I went to St Paul's and All Hallows Primary School in Tottenham, north London - near where I grew up. I thought school was really cool and I was quite good at my studies. I was the same when I was a kid as I am now: I'm shy until I know you, but once I know you I'm the complete opposite, cracking jokes all the time. I was always the intermediary: in there with the cool kids and also with not so cool kids. If someone was getting picked on, I would step in and say: "Leave them alone".
My favourite primary teacher was Mrs Jameson. She wasn't my class teacher but she was there the whole time I was at school, and she would sometimes take us for lessons such as art. I have a memory of her being at the entrance to our assembly hall and welcoming us into the canteen.
It was the little things she did. When you were in the playground and got into a fight, she was always the person who would take the injured person to the nurse and try to talk it out.
A lot of teachers would get angry, but she would try to get to the bottom of it and then she would give you a hug. She would always look for the good in you rather than chastise.
She was always positive and gave me a great sense of confidence. Whether it was in the classroom or the playground, she would be very supportive of anything you did.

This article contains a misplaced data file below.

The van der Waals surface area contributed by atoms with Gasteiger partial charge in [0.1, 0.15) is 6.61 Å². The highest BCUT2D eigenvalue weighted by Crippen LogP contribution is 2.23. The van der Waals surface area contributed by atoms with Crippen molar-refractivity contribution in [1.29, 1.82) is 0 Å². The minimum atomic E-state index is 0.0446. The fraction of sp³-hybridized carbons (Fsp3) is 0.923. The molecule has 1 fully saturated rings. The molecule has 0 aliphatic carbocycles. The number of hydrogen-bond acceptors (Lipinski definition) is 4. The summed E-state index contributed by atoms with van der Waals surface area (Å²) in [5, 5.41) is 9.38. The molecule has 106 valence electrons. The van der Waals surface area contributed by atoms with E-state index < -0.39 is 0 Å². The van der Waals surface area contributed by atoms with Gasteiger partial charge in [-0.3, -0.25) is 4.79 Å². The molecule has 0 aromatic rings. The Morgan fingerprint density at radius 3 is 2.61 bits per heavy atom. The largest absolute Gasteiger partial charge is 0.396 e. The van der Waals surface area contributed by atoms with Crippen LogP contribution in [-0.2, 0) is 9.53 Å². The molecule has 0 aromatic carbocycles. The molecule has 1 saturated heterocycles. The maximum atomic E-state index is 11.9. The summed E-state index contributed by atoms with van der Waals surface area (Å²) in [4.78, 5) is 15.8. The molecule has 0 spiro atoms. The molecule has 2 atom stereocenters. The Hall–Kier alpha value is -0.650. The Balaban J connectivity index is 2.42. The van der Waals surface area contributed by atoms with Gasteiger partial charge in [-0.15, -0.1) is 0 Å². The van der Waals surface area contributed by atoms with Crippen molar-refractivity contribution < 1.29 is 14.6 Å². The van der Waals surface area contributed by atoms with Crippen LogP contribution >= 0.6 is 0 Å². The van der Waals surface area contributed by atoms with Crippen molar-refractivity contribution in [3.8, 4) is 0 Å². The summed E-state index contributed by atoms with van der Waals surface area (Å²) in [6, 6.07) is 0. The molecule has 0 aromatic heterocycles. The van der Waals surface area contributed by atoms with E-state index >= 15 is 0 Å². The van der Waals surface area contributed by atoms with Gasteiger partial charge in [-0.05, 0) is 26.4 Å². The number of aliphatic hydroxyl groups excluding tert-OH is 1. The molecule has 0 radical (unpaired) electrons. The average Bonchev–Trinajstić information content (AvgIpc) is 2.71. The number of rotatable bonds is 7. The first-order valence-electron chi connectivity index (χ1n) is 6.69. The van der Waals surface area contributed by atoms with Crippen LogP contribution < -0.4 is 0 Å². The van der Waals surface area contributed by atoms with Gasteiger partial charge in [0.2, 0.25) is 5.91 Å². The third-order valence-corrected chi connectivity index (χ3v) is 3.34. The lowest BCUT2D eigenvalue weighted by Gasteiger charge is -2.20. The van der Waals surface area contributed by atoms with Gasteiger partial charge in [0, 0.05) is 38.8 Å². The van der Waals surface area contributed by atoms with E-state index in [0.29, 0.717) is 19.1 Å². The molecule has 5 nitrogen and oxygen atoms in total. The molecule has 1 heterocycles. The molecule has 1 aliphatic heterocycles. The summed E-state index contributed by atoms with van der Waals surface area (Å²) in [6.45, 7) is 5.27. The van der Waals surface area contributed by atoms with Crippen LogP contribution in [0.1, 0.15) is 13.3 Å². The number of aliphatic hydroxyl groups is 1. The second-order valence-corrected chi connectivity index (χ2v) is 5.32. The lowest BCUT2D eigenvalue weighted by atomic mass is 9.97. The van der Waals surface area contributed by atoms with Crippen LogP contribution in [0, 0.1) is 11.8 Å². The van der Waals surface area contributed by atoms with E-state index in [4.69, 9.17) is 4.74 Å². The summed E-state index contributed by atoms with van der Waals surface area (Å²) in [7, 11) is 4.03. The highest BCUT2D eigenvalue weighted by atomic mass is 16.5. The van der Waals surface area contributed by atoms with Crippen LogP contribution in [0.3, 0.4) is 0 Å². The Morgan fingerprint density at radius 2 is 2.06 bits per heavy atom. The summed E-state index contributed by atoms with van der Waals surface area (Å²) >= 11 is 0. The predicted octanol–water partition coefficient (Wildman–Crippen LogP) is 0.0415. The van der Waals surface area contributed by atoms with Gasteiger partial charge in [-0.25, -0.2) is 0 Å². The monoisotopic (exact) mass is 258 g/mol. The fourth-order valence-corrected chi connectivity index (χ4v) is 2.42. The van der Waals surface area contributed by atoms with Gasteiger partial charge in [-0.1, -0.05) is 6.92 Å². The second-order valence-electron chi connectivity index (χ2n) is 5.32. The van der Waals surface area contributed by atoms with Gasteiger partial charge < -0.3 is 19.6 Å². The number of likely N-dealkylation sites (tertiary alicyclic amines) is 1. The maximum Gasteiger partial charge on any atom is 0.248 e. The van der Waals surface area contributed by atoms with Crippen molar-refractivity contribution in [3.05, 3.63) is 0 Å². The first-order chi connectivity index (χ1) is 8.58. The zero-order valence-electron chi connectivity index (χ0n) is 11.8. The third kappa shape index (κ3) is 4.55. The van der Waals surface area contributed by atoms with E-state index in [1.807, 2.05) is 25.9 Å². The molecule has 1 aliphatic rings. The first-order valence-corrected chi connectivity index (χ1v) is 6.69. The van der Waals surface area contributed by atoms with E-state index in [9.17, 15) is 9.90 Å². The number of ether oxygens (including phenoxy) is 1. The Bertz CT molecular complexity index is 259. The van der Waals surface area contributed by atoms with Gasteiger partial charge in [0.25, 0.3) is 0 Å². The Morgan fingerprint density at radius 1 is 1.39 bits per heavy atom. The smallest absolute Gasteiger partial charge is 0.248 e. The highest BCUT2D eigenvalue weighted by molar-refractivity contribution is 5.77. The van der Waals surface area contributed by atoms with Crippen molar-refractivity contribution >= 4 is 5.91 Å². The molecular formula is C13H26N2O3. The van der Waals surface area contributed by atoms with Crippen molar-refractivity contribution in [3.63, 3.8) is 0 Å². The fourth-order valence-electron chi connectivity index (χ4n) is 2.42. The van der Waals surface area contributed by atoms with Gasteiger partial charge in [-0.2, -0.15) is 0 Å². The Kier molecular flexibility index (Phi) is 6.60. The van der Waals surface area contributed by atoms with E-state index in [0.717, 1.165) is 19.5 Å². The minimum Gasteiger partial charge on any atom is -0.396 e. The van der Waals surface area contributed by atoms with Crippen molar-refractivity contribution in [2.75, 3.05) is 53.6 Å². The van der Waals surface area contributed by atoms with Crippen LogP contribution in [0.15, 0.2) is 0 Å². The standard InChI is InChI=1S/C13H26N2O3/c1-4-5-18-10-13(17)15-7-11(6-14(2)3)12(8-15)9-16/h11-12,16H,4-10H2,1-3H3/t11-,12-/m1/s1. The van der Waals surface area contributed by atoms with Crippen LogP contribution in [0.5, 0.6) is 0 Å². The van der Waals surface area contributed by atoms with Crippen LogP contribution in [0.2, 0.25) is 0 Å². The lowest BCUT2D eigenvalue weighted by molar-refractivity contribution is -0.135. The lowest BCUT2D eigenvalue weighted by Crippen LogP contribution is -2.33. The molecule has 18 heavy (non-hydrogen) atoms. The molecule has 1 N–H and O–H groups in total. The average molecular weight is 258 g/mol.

Mrs Jameson was very cuddly: on the bigger side, but in a nice way. She had blonde wispy hair and was probably around 40. I was really close to my mum, and Mrs Jameson was a similar shape to her and was very warm and loving like her. Maybe that was why I was drawn to her.
I wanted to be a doctor when I grew up. My parents were the typical African, "Make sure you study" kind of parents. They wanted me to be a doctor or a lawyer. After secondary school, I got a place at Cardiff University to do pharmacy, but then I fell in love with music along the way.
My mum and dad were both pastors so there was always music at church and uplifting gospel music, or Michael Jackson and Al Green, playing at home. To be honest, in school, although I did music, I didn't take much notice of it. I always loved singing, but music was never really on my radar as something that I could seriously do to earn a living until I got to college and realised I could actually get into it.
I supported Usher and Destiny's Child when I was just 16 or 17, and really enjoyed doing a lot of shows. So when the time came to go to university I was really split in two as to whether I should take a year out and do music or make my parents happy and get the degree. I decided to take a year out and it turned into eight years. After that I decided to go back to university, but then three months before I was going to start, I auditioned for Fame Academy and it all worked out.
Everything that you go through when you are young shapes you for when you are older. Teachers like Mrs Jameson give you the confidence to be in a different environment away from what you are used to, and still find ways of communicating and understanding what you are doing.
- Lemar's new album, `The Hits', is released on March 1. He was talking to Meabh Ritchie.